Today you turn three years old. This morning after you screamed, “MOM!” fourteen different ways, sometimes turning it into a two and three and seven syllable word, I finally got out of bed to go get you from your crib. You had your stuffed puppy wrapped around your head and wouldn’t look at me when I walked into your room, so I said, “Okay then. I guess you don’t care that it’s your birthday.” I could have pinched you or flicked you in the forehead, but sometimes I like to exercise restraint so that I can brag about it on the Internet.
You immediately flung that puppy in the air and jumped to your feet, breathlessly yelling, “BIRTHDAY CAKE? BIRTHDAY CAKE?” I nodded and asked you how old you were knowing that in response you’d scream, “TWO!”
Your sister knew the alphabet when she was eighteen months old, Marlo. You’re three and you can’t even count that high.
I say that only to highlight the sometimes hilarious differences between you and your sister. I have no doubt that you will pass the very many math exams waiting for you in your future, so it doesn’t matter right now that you don’t care if you answer incorrectly when someone inquires about your age. I mean, within about twenty minutes after I had repeated THREE very slowly, over and over again, you finally said, “I’m turning two-three!”
See? Progress. Still wrong, and you would totally be GONGED! off the stage, but I’m here to tell you that you’ll do better next time! (Maybe. Let’s set realistic expectations.)
Last week on the way home from the library where your sister checked out seven books, she and I chatted about the songs she’s learning in piano lessons. She talked about composers, time signatures, treble and bass clef, and then she lamented that she might finish reading all of those library books too quickly, and then what would she do? This is the child who at your age would watch episodes of Dora and roll her eyes when Dora asked the audience to talk back to her. Because, come on. Did Dora take her for an idiot? Shut up, Dora, you imaginary nag.
Thirty minutes later I found you standing not a foot away from the television which was broadcasting an episode of Dora. You suddenly yelled, “BACKPACK! BAAAAACKPAAAACK!”
I started to smile when I heard Dora say, “Backpack is still asleep. Can you scream it louder?”
Marlo, my adorable little butternut. Watching your straight arms hang at your side as you arched your back to strengthen your lungs, hearing you scream BACKPACK! so loud that the earth shifted in orbit, seeing you out of breath and waiting, hoping that it was just loud enough… I, too, started to hope. Come on, Backpack. Wake up!
Your sister has always had a very old and wise soul. And yours is so… so eternally playful. Witnessing that contrast is fascinating, and it continues to unfold in sometimes beautiful, sometimes hysterical, often frustrating ways. If I ask your sister to hold my hand along a busy street, she huffs and puffs and rolls her eyes. She always has. Last week when I asked the same of you, you laughed, yanked your hand away from mine and said, “I can’t! I don’t have a hand!”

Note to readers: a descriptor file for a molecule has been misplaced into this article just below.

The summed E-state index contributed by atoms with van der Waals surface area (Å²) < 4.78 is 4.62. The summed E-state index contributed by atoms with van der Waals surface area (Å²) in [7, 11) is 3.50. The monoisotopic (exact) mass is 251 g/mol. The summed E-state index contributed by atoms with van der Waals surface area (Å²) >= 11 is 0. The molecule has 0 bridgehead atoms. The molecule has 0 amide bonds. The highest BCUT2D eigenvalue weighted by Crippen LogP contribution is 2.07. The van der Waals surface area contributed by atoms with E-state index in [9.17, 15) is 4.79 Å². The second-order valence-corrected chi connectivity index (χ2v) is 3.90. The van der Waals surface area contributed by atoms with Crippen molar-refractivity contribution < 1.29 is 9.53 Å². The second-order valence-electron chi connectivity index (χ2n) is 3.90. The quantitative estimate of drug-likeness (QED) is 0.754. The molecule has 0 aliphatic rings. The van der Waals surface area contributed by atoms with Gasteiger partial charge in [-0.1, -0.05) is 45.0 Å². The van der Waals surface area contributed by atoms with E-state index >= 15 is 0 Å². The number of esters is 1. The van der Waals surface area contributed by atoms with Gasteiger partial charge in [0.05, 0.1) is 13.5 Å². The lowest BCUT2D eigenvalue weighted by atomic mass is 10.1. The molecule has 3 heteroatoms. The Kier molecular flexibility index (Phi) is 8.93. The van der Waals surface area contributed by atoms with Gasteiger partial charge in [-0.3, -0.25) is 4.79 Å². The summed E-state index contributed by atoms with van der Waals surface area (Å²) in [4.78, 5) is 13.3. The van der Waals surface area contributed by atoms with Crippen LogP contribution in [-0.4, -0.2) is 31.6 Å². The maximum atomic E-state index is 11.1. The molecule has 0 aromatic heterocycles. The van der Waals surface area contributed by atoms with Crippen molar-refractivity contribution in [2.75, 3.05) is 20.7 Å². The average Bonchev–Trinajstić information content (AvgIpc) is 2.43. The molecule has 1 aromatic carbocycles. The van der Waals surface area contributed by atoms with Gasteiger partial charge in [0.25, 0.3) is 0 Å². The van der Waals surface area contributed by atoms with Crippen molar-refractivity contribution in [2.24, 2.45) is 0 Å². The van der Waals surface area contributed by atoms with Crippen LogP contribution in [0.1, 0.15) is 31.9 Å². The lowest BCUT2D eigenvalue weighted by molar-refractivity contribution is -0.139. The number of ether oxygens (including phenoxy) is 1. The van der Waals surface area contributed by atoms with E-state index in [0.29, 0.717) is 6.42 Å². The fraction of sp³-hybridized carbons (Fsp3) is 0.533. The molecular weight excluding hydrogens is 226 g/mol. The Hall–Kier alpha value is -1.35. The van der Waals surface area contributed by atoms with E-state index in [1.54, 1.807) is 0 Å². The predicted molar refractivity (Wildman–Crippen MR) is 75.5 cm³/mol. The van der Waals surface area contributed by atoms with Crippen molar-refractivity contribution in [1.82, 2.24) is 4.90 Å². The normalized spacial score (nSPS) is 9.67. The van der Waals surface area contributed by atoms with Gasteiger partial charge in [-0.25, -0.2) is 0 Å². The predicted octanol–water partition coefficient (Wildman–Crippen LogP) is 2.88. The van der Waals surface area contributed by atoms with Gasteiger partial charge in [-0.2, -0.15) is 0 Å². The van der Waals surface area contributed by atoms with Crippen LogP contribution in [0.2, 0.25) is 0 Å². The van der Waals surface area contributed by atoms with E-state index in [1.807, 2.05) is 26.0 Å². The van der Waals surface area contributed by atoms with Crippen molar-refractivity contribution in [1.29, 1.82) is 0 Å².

You don’t have a hand. Had I called you a turd right then you would have been like, that’s right, shithead!
Leta is curious, but she’s very much like me in that I really don’t care how certain things work. I just want them to work. You, however, are very much like your father in that you MUST KNOW HOW THINGS WORK SO HELP YOU GOD. You want to participate in everything. You want to help me pour your cereal, help me wash the countertops, help me clean out the refrigerator, help me feed the dogs. A few days ago you would not relent, and oh my god, suddenly I am leaning down so that YOU can brush MY teeth.
You and your sister are best friends most of the time, at least until your carefree, balls out approach to life interferes with her fundamental need for order. She wants her toys in their bag tucked into the corner of the closet. You want them dunked in your bowl of chili, thrown into the air and then set on fire with a can of hairspray and a cigarette lighter that you stole from 7-11.
“Mom, Marlo is touching my stuff again,” she’ll complain as you suddenly run through the room naked carrying a wet Barbie in one hand and a handful of dog food in the other.
Threats never work with Leta because she is stubborn to the core. Threats don’t work with you because somehow you know the world is filled with so many other options than the one I am withholding. Don’t I know that life is just an endless string of possibilities, one appearing magically upon the disappearance of the one before it? Ugh. You are such a hippie.
There’s a ton of touchy-feely bullshit that people sometimes spew about how children teach their parents more than their parents teach them, and well. Sorry, not true. I have probably spewed it at some point myself, but then I remember the months required to teach a toddler to use the words PLEASE and THANK YOU, the years of showing a kid how to speak to adults with a different tone than they might use to address a pile of dog poop.
But what does happen in the relationship between a parent and the child she loves so completely is an exploration and examination of what she thinks she has come to know as absolutes about herself. You are the child who looks more like me, but you challenge the most underlying characteristics of my personality. You show me what it’s like to let go (I hate letting go), to shrug if I realize I’m running late (I hate running late), to slow down and explore how something works (I just want the damn thing to work). I try these things because I cannot contain your spirit, not that I would want to. But watching you maneuver through life makes me think you are on to something.
You take my toys out of my closet and set them on fire, and suddenly I realize I kind of like them that way. And I never would have known that without you.